questionshow do deaf people learn how to speak?


Many people who are born deaf don't speak at all. Those who do usually learn with a combination of observation (watching other people's mouth movements) and coaching (learning to recognize vibration and tightness of their vocal cords when they make particular sounds).

I went to school at the Rochester Institute of Technology, and their campus contained the largest college in the world devoted solely to the deaf community (the National Technical Institute for the Deaf). So I saw and interacted with many deaf students. Most of the students who spoke weren't born deaf but rather lost their hearing at some point later in their lives, so they relied on muscle memory to articulate sounds.


In the absence of one of the 5 senses, the other senses often become enhanced, due to a higher focus level, more than someone who has all 5.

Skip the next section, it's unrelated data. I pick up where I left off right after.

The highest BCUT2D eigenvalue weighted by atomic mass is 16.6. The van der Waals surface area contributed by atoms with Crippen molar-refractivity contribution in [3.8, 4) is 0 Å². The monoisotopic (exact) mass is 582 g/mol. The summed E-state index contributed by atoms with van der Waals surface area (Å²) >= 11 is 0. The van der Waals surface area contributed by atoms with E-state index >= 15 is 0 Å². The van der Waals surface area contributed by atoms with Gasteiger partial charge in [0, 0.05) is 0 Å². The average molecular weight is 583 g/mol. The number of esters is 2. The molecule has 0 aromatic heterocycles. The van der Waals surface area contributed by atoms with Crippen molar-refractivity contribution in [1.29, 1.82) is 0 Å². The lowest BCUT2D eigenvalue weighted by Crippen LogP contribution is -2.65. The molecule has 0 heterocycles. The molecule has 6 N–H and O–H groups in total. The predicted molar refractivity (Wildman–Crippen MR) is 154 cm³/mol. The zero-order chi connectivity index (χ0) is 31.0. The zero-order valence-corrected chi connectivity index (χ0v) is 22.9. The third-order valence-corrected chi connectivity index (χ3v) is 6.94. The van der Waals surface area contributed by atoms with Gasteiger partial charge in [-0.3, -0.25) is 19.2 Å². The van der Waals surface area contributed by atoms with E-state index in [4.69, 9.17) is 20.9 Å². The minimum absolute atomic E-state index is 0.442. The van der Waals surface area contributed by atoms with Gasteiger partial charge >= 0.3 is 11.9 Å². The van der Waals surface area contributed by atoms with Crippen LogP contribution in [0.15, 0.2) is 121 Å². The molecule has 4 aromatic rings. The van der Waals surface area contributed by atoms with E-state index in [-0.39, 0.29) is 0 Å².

As stated above ^ they can learn from watching mouth movements (using sight) and feeling their coaches throat (using feel) as he makes each sound associated with each word. This allows them to feel their own throat, and watch their mouth in a mirror, as they practice speaking. Depending on their patience, some can become very good speakers without ever hearing their own voice. Very cool.


It's all about associations. It's like learning any language as a newborn - normal hearing people associate an object to that sound. With the deaf, they associate the object to the mouth movement and hand signals when learning a sign language.

This is why the immersion technique works in learning a language. Before, people would associate the object (dog) to the English word "dog" and then translate it in their head to the language - "chien" for French or "inu" for Japanese. In immersion, you aren't allowed to make that translation and learn to associate the object to the word in the foreign language.

I learned sign language this way. Learning to sign otherwise would have been to slow to read and sign.


Hmm, I wonder if they use speech recognition technology to help deaf people improve their speech. The text could help guide them toward what they are trying to say.